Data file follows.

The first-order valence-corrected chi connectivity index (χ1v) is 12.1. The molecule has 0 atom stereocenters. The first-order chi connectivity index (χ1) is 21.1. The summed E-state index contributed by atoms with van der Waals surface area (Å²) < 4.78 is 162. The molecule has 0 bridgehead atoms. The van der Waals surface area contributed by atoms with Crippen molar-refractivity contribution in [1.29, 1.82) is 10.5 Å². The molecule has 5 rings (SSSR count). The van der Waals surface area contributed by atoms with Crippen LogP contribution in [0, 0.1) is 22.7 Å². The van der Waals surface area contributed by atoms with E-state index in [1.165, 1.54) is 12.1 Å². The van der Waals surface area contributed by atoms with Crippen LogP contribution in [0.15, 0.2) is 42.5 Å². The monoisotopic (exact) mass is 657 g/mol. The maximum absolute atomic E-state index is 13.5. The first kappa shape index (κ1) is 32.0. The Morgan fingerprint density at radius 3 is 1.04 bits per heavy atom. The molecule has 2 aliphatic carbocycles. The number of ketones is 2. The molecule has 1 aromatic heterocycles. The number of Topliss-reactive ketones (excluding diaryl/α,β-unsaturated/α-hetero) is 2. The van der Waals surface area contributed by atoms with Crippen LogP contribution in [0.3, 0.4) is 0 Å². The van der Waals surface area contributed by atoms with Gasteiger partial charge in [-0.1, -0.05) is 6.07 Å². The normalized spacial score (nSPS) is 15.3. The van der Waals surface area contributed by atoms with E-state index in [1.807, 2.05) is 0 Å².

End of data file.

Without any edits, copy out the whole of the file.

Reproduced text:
The first-order valence-corrected chi connectivity index (χ1v) is 12.1. The molecule has 0 atom stereocenters. The first-order chi connectivity index (χ1) is 21.1. The summed E-state index contributed by atoms with van der Waals surface area (Å²) < 4.78 is 162. The molecule has 0 bridgehead atoms. The van der Waals surface area contributed by atoms with Crippen molar-refractivity contribution in [1.29, 1.82) is 10.5 Å². The molecule has 5 rings (SSSR count). The van der Waals surface area contributed by atoms with Crippen LogP contribution in [0, 0.1) is 22.7 Å². The van der Waals surface area contributed by atoms with E-state index in [1.165, 1.54) is 12.1 Å². The van der Waals surface area contributed by atoms with Crippen LogP contribution in [0.15, 0.2) is 42.5 Å². The monoisotopic (exact) mass is 657 g/mol. The maximum absolute atomic E-state index is 13.5. The first kappa shape index (κ1) is 32.0. The Morgan fingerprint density at radius 3 is 1.04 bits per heavy atom. The molecule has 2 aliphatic carbocycles. The number of ketones is 2. The molecule has 1 aromatic heterocycles. The number of Topliss-reactive ketones (excluding diaryl/α,β-unsaturated/α-hetero) is 2. The van der Waals surface area contributed by atoms with Crippen LogP contribution in [0.3, 0.4) is 0 Å². The van der Waals surface area contributed by atoms with Gasteiger partial charge in [-0.1, -0.05) is 6.07 Å². The normalized spacial score (nSPS) is 15.3. The van der Waals surface area contributed by atoms with E-state index in [1.807, 2.05) is 0 Å².